The School Committee and administration have been studying options for expanding cafeteria and classroom space at Needham High School. Following are key questions about the identified needs at the school:
Q: Given many School Committee and Town priorities and the limited resources available, why is the Needham School Committee looking to add space to Needham High School seven years after it opened?
A: Needham High School lacks sufficient space to meet the current and projected needs of its students, staff, and families. The community’s expectation for a high performing high school program cannot be met with the existing number of classrooms.
• The high school is—and will remain—over its capacity by 200 students, all of whom learn in classrooms designed below contemporary standards. For example, Needham High School (NHS) was designed for 1,450 students and opened the doors in 2008 with enrollment of 1,404. Current enrollment is 1614 and is projected to sustain an average of 1,652 students through the year 2028, the last year for which we have projections.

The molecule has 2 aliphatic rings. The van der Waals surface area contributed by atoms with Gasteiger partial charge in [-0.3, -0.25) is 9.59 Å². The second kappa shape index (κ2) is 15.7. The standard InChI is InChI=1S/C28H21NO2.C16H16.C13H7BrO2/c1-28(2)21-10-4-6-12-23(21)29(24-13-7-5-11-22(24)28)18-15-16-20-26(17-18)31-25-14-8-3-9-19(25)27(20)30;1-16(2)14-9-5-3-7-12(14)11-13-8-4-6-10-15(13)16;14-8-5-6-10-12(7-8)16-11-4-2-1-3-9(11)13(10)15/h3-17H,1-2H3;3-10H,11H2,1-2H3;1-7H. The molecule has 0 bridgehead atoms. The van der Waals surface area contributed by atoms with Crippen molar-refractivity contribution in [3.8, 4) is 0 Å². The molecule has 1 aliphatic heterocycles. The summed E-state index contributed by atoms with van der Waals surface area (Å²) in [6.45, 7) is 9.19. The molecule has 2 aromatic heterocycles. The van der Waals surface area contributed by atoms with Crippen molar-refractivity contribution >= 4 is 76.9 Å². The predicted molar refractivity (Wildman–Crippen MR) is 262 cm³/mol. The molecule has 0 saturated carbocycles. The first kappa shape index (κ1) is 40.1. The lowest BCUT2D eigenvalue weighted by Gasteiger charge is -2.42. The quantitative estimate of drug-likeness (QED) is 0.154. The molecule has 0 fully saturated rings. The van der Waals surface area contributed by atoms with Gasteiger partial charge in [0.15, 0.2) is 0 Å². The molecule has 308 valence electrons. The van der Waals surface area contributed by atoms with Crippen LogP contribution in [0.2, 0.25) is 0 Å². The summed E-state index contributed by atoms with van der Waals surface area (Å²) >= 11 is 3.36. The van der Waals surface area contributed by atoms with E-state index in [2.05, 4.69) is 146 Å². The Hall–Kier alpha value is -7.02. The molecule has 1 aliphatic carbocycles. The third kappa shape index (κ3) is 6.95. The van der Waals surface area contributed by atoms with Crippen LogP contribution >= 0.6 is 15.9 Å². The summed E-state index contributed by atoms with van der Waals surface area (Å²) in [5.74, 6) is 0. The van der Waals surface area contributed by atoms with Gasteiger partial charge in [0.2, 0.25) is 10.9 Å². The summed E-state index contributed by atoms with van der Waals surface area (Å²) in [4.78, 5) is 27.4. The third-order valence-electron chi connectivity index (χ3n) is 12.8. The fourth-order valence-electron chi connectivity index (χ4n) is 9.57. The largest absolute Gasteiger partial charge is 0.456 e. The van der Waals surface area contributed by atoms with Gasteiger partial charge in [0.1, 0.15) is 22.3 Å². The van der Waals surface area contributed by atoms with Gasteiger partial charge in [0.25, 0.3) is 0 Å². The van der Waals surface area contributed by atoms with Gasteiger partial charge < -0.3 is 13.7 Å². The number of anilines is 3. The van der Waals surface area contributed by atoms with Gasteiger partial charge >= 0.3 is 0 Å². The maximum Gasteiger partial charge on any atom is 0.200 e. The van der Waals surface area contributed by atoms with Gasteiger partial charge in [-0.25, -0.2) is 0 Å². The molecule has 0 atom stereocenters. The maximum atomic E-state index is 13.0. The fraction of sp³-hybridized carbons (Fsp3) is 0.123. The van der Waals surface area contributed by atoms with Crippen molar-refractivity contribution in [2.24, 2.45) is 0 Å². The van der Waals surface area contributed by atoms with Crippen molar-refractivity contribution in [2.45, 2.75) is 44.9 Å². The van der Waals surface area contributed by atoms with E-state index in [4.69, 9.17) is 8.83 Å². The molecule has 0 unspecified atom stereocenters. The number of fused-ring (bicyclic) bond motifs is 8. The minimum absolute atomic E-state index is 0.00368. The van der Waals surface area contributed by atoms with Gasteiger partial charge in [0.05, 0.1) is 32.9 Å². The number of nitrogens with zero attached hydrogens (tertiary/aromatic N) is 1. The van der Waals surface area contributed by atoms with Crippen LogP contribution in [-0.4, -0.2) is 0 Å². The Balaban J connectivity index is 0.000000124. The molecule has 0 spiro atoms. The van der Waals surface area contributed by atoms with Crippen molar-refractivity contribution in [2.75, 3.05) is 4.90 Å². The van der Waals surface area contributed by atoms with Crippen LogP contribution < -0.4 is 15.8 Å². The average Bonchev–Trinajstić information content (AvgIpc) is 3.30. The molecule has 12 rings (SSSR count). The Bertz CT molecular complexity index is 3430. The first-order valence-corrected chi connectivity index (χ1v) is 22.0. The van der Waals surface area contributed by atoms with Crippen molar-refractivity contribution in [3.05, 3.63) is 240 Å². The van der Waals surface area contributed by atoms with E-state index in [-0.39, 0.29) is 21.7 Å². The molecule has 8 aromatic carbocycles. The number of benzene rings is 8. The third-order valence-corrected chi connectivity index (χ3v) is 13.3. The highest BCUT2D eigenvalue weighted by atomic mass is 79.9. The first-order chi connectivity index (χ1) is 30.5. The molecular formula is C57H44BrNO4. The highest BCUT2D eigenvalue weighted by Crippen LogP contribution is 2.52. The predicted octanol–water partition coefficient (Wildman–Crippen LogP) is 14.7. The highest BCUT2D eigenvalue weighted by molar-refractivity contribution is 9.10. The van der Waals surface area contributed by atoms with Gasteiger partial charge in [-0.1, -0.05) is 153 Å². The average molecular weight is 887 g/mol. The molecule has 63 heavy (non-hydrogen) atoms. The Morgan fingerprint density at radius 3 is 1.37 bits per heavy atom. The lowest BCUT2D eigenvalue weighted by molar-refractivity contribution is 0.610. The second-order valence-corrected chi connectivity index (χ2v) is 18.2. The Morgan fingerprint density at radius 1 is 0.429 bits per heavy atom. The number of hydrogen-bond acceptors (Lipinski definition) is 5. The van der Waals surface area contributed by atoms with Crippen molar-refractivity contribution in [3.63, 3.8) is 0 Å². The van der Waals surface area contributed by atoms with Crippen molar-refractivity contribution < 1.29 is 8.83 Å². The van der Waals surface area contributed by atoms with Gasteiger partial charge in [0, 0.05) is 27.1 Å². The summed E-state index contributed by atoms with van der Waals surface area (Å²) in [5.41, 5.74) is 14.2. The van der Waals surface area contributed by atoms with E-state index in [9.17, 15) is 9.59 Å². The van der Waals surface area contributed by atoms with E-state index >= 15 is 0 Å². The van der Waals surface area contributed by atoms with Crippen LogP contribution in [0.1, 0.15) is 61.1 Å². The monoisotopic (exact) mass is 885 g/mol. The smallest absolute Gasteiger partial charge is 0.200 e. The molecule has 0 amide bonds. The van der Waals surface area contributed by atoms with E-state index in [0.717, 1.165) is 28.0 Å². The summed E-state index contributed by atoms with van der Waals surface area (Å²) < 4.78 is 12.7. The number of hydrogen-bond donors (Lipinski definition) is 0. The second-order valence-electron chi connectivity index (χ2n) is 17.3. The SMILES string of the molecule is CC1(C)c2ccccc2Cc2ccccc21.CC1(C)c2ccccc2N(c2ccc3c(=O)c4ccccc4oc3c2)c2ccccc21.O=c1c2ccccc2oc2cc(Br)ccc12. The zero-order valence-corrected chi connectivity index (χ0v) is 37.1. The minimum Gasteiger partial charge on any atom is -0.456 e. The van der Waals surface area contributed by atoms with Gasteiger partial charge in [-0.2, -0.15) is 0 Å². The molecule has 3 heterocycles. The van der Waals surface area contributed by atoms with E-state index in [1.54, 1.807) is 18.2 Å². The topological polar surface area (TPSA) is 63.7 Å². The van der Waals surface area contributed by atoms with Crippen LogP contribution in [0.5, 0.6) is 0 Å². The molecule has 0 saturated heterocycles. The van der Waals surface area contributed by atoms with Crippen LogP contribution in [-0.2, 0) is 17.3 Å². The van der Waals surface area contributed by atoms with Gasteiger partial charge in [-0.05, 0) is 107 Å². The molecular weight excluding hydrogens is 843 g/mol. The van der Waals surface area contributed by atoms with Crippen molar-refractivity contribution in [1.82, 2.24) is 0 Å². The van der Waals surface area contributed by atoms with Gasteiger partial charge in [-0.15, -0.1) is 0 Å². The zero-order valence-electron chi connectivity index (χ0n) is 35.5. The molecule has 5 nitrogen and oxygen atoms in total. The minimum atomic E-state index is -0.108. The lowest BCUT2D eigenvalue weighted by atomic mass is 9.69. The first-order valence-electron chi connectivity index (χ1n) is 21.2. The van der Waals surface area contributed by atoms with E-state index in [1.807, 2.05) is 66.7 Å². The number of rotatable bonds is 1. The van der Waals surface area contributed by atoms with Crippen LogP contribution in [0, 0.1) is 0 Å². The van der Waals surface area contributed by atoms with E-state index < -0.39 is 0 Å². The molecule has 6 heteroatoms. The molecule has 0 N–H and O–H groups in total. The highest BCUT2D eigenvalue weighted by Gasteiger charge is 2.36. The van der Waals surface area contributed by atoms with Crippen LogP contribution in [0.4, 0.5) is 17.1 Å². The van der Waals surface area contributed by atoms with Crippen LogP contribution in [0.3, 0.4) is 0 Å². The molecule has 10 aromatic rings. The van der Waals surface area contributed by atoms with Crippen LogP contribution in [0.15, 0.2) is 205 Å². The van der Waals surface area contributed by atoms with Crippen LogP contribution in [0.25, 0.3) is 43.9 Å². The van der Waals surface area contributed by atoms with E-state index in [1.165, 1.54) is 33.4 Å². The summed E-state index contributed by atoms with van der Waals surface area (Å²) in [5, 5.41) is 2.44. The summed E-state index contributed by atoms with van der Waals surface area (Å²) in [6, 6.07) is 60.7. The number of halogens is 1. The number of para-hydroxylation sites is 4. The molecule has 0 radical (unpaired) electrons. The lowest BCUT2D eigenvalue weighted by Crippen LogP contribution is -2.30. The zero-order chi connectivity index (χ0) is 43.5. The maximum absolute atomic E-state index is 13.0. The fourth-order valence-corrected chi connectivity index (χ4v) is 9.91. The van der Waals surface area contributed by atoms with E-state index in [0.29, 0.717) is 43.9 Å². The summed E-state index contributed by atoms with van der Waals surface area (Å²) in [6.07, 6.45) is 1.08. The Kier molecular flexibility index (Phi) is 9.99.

• General classrooms at NHS include 760 square ft. of floor space designed to accommodate an average class size of 22 students. (Current MSBA standards call for classrooms designed to accommodate 23 students at 850 square ft. per classroom.) Over 125 classes, a quarter of all classes at NHS, hold 25 or more students; due to the lack of adequate space, the number of math, English, social studies, and foreign language classes with 25 or more students has doubled, going from 47 sections in 2007-08 to 95 sections in 2014-15. The number of core academic classes with 28 or more students has quadrupled in the same time period, going from 5 sections in 2007-08 to 25 in the current year. Large class sizes limit student-teacher interaction, instruction, and personalization.